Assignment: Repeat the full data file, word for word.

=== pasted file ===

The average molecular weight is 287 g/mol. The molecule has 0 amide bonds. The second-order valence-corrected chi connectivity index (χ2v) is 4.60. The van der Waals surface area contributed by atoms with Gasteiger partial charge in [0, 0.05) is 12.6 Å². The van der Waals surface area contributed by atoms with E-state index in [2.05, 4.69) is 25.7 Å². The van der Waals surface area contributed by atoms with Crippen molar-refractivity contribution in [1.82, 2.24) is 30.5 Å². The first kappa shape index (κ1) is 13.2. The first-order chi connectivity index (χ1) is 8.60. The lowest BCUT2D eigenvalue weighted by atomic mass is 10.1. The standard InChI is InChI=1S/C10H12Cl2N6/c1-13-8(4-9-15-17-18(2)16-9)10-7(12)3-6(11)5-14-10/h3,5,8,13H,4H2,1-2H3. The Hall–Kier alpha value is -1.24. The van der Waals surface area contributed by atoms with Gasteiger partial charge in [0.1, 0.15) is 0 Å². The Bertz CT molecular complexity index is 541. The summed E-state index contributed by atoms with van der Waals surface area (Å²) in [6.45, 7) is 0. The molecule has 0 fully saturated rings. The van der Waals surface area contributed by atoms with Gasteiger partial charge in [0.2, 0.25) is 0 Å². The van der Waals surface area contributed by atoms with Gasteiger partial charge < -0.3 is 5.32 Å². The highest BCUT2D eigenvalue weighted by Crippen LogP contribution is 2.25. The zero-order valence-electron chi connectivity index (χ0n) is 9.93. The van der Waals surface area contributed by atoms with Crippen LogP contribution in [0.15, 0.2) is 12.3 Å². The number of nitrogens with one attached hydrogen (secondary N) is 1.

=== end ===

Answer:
The average molecular weight is 287 g/mol. The molecule has 0 amide bonds. The second-order valence-corrected chi connectivity index (χ2v) is 4.60. The van der Waals surface area contributed by atoms with Gasteiger partial charge in [0, 0.05) is 12.6 Å². The van der Waals surface area contributed by atoms with E-state index in [2.05, 4.69) is 25.7 Å². The van der Waals surface area contributed by atoms with Crippen molar-refractivity contribution in [1.82, 2.24) is 30.5 Å². The first kappa shape index (κ1) is 13.2. The first-order chi connectivity index (χ1) is 8.60. The lowest BCUT2D eigenvalue weighted by atomic mass is 10.1. The standard InChI is InChI=1S/C10H12Cl2N6/c1-13-8(4-9-15-17-18(2)16-9)10-7(12)3-6(11)5-14-10/h3,5,8,13H,4H2,1-2H3. The Hall–Kier alpha value is -1.24. The van der Waals surface area contributed by atoms with Gasteiger partial charge in [0.1, 0.15) is 0 Å². The Bertz CT molecular complexity index is 541. The summed E-state index contributed by atoms with van der Waals surface area (Å²) in [6.45, 7) is 0. The molecule has 0 fully saturated rings. The van der Waals surface area contributed by atoms with Gasteiger partial charge in [0.2, 0.25) is 0 Å². The van der Waals surface area contributed by atoms with Gasteiger partial charge < -0.3 is 5.32 Å². The highest BCUT2D eigenvalue weighted by Crippen LogP contribution is 2.25. The zero-order valence-electron chi connectivity index (χ0n) is 9.93. The van der Waals surface area contributed by atoms with Crippen LogP contribution in [0.15, 0.2) is 12.3 Å². The number of nitrogens with one attached hydrogen (secondary N) is 1.